A new study has shown that vitamin D deficiency can lead to high blood pressure (hypertension). The study also suggests vitamin D supplements could be an effective treatment in some cases of hypertension.
Hypertension is a risk factor for diabetes and cardiovascular diseases.
The Mendelian randomisation study used genetic data involving more than 146,500 Europeans and examined two genetic variants that influence circulating 25-hydroxyvitamin D or 25(OH)D concentrations – a method normally used to assess vitamin D status.
The research showed for each 10% rise in 25(OH)D concentration there was a fall in diastolic blood pressure (-0.29 mm Hg) and systolic blood pressure (-0.37 mm Hg), and an 8.1% drop in the risks of developing hypertension.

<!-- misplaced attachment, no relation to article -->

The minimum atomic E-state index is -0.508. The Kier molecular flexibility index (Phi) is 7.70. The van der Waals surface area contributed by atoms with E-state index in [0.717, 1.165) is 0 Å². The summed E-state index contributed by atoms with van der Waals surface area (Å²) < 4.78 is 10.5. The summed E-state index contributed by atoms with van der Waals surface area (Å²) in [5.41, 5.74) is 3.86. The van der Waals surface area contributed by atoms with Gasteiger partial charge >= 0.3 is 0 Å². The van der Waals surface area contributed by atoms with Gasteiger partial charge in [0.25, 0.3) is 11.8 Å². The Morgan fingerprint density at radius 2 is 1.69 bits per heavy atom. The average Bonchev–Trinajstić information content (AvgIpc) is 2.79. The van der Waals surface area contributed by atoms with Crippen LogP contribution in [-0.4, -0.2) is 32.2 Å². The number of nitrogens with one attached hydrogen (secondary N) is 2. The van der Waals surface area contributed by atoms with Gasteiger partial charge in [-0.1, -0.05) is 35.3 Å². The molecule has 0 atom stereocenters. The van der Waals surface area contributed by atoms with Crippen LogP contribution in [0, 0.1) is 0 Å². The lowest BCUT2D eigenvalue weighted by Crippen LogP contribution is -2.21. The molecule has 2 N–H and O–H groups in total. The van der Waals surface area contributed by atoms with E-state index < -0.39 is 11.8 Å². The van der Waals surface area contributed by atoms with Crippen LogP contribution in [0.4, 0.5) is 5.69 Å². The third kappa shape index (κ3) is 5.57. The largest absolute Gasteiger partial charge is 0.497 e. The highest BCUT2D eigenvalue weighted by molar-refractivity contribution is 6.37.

"And I think that this is a potentially important finding, because it's likely that avoiding a Vitamin D deficiency, we can also lower the risk of developing hypertension," said study author Professor Elina Hypponen from the University of South Australia.
Earlier studies have suggested a link between vitamin D deficiency and development of autoimmune diseases, such as multiple sclerosis.
People with darker skin, people who are confined to their homes and those who belong to northern latitude countries are at higher risk of getting vitamin D deficient.
He also suggests taking 400 and 1,000 international units of vitamin D daily.
The study featured in the journal The Lancet Diabetes and Endocrinology.